Friday, December 29, 2006

Un-peeling the OnionI have worked on a project that involved use of the Tor onion routing concept.
The Tor Network, is a network that enables anonymous communication over the internet. Please see the official site for details on how it works.

While I was working on this project, I tried to see if someone were able to break the anonymity of the Tor concept, and I found a report with the title "Peeling the Onion: Unmasking TOR users". At first I was intriged by the title, and after reading it, I was a bit disappointed with Tor, because they were able to extract a wide variety of information from the Tor network. Then I read it again, and realised that there is actually nothing wrong with the Tor network. They have simply gotten their title wrong, it should have been somtehing like "Accessing browser information through anonymizers". If you read the report (which is a prerequisite for understanding this blog entry), you can see that they try to uncover some vandals who have exploited a weakness on some sites, and used Tor to hide their IP.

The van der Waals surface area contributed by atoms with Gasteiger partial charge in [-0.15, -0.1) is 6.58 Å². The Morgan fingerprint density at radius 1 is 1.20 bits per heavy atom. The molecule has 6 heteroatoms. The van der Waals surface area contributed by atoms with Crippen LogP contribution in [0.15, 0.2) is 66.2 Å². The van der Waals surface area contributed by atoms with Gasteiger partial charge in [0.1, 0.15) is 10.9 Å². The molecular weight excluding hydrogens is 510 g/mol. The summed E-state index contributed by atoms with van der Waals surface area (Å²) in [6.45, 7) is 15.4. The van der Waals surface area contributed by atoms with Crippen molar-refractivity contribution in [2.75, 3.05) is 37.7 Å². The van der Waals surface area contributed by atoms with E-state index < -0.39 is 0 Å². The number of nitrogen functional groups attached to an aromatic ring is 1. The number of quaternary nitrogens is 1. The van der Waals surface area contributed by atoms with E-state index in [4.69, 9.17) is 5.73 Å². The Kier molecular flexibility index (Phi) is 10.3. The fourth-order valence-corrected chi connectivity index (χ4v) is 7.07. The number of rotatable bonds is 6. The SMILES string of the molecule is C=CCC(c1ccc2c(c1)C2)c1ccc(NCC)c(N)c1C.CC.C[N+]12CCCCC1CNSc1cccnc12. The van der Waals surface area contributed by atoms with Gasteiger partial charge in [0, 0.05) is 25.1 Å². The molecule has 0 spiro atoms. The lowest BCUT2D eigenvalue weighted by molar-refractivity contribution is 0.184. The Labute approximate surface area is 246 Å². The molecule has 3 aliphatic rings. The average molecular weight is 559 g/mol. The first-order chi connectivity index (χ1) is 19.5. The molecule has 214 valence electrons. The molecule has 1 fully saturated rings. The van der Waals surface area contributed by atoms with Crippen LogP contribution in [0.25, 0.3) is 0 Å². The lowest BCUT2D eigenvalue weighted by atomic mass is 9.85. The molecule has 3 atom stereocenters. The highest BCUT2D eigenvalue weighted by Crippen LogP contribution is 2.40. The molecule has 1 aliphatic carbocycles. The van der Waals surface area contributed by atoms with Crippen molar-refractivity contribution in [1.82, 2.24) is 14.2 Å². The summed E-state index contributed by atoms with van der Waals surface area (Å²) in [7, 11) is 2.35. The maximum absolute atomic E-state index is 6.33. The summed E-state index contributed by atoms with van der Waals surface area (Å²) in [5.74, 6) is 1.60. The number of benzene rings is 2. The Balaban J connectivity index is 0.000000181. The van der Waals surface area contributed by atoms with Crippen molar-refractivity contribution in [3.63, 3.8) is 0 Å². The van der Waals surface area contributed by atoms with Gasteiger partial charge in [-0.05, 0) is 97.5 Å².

Blocking Entry
The first point that is given in the report, is that it is easy to find a complete list of exit nodes in the Tor network. That list can be used to block the entry from Tor machines. This does not pose any threat to the Tor users, because an exit node cannot be mapped to any particular user. It can however be usefull for site operators to limit anonymous access (ea. disallow comments from Tor users).